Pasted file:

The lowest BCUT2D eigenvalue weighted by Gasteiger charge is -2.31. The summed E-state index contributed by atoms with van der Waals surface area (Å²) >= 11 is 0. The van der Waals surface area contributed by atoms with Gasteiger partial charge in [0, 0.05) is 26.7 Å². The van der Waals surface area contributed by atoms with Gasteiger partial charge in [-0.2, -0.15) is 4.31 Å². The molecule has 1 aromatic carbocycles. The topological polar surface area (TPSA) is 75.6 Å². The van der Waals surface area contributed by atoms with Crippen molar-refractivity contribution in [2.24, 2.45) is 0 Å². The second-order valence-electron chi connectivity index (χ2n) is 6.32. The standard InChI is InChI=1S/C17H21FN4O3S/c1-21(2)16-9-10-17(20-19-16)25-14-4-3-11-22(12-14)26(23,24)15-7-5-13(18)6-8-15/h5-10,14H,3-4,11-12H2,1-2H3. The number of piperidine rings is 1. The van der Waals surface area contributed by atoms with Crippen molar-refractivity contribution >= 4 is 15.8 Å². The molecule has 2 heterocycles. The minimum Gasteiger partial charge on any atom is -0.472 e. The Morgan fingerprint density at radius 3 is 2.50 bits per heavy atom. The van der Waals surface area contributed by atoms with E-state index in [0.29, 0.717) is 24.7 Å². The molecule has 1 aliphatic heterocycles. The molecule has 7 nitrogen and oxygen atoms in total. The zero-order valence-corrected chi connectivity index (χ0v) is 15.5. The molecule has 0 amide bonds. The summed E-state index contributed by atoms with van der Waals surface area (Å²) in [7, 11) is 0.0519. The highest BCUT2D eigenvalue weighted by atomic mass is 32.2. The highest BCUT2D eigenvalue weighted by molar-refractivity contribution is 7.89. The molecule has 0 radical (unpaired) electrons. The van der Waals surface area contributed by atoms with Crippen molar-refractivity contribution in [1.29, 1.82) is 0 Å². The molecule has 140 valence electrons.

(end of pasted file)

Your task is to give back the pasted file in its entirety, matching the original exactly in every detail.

The lowest BCUT2D eigenvalue weighted by Gasteiger charge is -2.31. The summed E-state index contributed by atoms with van der Waals surface area (Å²) >= 11 is 0. The van der Waals surface area contributed by atoms with Gasteiger partial charge in [0, 0.05) is 26.7 Å². The van der Waals surface area contributed by atoms with Gasteiger partial charge in [-0.2, -0.15) is 4.31 Å². The molecule has 1 aromatic carbocycles. The topological polar surface area (TPSA) is 75.6 Å². The van der Waals surface area contributed by atoms with Crippen molar-refractivity contribution in [2.24, 2.45) is 0 Å². The second-order valence-electron chi connectivity index (χ2n) is 6.32. The standard InChI is InChI=1S/C17H21FN4O3S/c1-21(2)16-9-10-17(20-19-16)25-14-4-3-11-22(12-14)26(23,24)15-7-5-13(18)6-8-15/h5-10,14H,3-4,11-12H2,1-2H3. The number of piperidine rings is 1. The van der Waals surface area contributed by atoms with Crippen molar-refractivity contribution >= 4 is 15.8 Å². The molecule has 2 heterocycles. The minimum Gasteiger partial charge on any atom is -0.472 e. The Morgan fingerprint density at radius 3 is 2.50 bits per heavy atom. The van der Waals surface area contributed by atoms with E-state index in [0.29, 0.717) is 24.7 Å². The molecule has 1 aliphatic heterocycles. The molecule has 7 nitrogen and oxygen atoms in total. The zero-order valence-corrected chi connectivity index (χ0v) is 15.5. The molecule has 0 amide bonds. The summed E-state index contributed by atoms with van der Waals surface area (Å²) in [7, 11) is 0.0519. The highest BCUT2D eigenvalue weighted by atomic mass is 32.2. The highest BCUT2D eigenvalue weighted by molar-refractivity contribution is 7.89. The molecule has 0 radical (unpaired) electrons. The van der Waals surface area contributed by atoms with Crippen molar-refractivity contribution in [1.29, 1.82) is 0 Å². The molecule has 140 valence electrons.